NORTH TEXAS (CBSDFW.COM ) – Governor Greg Abbott blasted the Texas House for not reaching an agreement with the Senate on how to lessen the burden of rising property taxes.
The Governor called it his top priority during the special legislative session.
“I worked to reduce property taxes in Texas and yet the House failed to match the Senate plan, which was the plan I offered for the special session call,” he said.
When asked if that issue is important enough to call lawmakers back for a second legislative session, the Governor would only say everything is on the table. “This is an important issue, the reason to call lawmakers back is if we see movement that they are wiling to step up and willing to finally vote on a package.”
The Governor also criticized the House for not giving nine of his items a hearing, including bathroom privacy legislation. That issue generated national headlines, and ultimately failed after a strong campaign by Texas businesses and other groups who called the measure discriminatory against transgender Texans.
Legislation would have regulated bathroom use in local government buildings and public schools. Governor Abbott says the bill would have provided schools and parents guidance. “As schools are beginning to open, schools, superintendents, principals, and parents are living with this uncertainty about what the policies are.”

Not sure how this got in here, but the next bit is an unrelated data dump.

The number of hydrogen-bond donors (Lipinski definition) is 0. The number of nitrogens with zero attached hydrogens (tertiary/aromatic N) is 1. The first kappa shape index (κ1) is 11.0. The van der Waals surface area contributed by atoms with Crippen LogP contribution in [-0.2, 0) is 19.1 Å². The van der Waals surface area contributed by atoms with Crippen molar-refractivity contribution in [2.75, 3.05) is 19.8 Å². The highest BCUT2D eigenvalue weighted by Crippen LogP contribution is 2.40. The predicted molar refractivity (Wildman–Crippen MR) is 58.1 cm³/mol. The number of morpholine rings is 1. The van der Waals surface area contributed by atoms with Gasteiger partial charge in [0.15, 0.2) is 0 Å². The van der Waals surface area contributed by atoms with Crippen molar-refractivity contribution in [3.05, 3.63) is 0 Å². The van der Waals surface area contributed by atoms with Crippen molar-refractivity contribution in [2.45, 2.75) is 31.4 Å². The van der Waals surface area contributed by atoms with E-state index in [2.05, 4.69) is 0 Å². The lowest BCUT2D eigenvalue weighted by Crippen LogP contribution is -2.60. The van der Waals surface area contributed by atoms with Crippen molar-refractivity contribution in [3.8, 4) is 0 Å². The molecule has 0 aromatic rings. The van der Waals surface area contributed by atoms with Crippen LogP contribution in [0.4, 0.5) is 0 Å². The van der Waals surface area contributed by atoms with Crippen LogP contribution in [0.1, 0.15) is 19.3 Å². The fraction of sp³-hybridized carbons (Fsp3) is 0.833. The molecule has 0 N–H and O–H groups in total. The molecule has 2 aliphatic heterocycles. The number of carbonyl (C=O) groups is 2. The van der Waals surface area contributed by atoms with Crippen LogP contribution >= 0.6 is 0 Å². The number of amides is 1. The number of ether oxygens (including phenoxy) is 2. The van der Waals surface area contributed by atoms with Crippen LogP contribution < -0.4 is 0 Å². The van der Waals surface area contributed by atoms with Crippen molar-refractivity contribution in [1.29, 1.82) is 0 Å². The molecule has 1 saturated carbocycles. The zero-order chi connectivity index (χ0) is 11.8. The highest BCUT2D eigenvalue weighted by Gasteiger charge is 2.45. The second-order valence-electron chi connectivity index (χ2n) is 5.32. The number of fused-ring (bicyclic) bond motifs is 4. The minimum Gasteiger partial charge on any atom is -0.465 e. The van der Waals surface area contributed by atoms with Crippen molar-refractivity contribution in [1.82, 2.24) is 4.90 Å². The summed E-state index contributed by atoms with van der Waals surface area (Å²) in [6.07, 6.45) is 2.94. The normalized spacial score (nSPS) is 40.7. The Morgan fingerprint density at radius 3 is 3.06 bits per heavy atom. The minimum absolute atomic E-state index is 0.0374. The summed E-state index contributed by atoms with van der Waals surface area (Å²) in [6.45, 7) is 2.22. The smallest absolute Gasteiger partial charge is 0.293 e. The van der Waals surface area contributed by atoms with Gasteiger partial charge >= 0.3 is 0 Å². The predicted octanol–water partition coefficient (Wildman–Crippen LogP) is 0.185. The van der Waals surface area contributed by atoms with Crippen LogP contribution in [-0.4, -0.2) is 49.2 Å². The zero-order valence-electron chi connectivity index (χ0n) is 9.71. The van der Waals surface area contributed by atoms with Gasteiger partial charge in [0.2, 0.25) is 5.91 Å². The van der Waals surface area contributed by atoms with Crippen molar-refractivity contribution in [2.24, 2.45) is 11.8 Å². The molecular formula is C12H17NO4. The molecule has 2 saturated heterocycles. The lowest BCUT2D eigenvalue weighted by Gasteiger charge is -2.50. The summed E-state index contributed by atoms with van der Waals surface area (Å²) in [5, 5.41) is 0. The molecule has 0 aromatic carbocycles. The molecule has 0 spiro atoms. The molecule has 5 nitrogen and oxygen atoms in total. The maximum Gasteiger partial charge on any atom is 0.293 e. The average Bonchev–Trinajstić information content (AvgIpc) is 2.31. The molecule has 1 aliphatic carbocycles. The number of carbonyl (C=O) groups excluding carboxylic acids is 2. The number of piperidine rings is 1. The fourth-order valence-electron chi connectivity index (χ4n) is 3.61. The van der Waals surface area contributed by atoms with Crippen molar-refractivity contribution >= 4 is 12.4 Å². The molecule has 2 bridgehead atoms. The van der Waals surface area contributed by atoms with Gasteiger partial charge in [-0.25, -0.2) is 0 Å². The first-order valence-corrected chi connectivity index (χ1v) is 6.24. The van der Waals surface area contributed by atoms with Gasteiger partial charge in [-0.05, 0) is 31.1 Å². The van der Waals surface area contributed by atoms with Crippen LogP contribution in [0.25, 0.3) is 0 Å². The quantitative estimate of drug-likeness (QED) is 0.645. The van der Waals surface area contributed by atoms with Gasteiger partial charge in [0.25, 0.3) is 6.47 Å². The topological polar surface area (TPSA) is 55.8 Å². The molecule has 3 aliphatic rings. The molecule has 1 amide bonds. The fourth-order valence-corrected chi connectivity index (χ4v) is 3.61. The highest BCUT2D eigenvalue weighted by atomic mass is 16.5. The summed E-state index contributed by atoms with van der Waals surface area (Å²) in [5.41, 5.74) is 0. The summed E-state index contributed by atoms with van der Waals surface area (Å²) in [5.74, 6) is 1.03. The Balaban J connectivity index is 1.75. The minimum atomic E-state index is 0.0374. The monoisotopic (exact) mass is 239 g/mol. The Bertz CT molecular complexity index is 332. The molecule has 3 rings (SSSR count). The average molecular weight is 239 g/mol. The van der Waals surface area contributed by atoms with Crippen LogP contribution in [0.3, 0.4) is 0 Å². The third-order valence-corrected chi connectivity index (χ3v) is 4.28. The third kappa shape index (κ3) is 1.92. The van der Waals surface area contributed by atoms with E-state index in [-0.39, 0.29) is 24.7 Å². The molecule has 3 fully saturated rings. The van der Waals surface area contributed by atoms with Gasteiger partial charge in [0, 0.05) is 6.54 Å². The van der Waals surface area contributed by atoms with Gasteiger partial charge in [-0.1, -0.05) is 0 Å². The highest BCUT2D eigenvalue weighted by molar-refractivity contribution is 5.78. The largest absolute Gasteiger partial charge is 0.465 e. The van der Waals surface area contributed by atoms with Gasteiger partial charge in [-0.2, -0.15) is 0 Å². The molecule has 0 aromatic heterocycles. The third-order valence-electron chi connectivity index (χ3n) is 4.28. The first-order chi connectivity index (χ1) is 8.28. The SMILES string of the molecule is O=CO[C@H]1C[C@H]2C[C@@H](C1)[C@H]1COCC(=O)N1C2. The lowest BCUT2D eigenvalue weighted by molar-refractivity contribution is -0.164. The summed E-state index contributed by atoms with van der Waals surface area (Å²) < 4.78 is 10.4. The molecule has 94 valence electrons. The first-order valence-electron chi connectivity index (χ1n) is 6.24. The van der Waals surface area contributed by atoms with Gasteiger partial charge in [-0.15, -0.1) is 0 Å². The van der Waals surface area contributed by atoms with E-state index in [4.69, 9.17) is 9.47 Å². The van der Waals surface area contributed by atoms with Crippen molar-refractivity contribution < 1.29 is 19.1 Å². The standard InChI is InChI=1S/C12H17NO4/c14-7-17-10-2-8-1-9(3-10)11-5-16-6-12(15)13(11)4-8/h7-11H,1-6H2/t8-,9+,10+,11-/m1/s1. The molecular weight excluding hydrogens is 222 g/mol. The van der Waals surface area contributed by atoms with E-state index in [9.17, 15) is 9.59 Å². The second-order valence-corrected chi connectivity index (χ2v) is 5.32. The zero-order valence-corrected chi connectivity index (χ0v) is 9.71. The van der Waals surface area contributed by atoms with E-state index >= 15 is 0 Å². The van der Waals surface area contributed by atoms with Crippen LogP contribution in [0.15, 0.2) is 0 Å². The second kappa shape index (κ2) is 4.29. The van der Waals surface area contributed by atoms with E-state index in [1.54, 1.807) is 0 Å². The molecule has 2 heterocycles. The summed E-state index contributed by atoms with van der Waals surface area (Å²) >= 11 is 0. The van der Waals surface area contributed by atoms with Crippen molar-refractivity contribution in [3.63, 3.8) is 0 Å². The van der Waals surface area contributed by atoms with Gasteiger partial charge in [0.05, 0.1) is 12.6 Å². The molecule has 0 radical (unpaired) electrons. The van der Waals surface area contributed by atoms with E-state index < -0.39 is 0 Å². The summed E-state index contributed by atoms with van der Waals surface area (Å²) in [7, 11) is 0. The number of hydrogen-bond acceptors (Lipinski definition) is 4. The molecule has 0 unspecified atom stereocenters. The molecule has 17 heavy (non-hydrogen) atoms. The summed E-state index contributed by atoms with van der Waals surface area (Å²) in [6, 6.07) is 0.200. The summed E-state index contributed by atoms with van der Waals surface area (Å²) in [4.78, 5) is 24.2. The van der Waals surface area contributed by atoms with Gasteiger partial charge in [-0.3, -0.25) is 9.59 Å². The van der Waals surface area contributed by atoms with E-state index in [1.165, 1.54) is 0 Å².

He had a message for Texas school districts when they consider policies on bathroom usage. “I would urge superintendents and principals to seek advice from the Texas Attorney General’s office.”
But Governor Abbott described the end of the special session as a “glass half full.”
Ten of his 20 items passed, and he praised them, including those that give retired teachers more money for their healthcare, increasing penalties against mail-in ballot fraud, and setting up a commission for reforming how to pay for public schools.
After the deadly white supremacist rally in Charlottesville, Virginia, Governor Abbott says he was glad to see Texas A&M University cancel a planned rally there.
“I talked to the chancellor of Texas A&M University to make sure that we were going to provide a safe and secure environment so that we would have no deaths and no injury in Texas and he made the call I agree with to cancel the event.”
He also rejected a federal court ruling that the state legislature intentionally discriminated against minorities when drawing two Congressional districts in 2011. The judges ordered the state to decide within three business days whether the legislature will re-draw those two Congressional district maps or have both sides go back to court to do so.
“What makes sense is to appeal immediately to the U.S. Supreme Court and get a ruling from that court,” said Abbott. t
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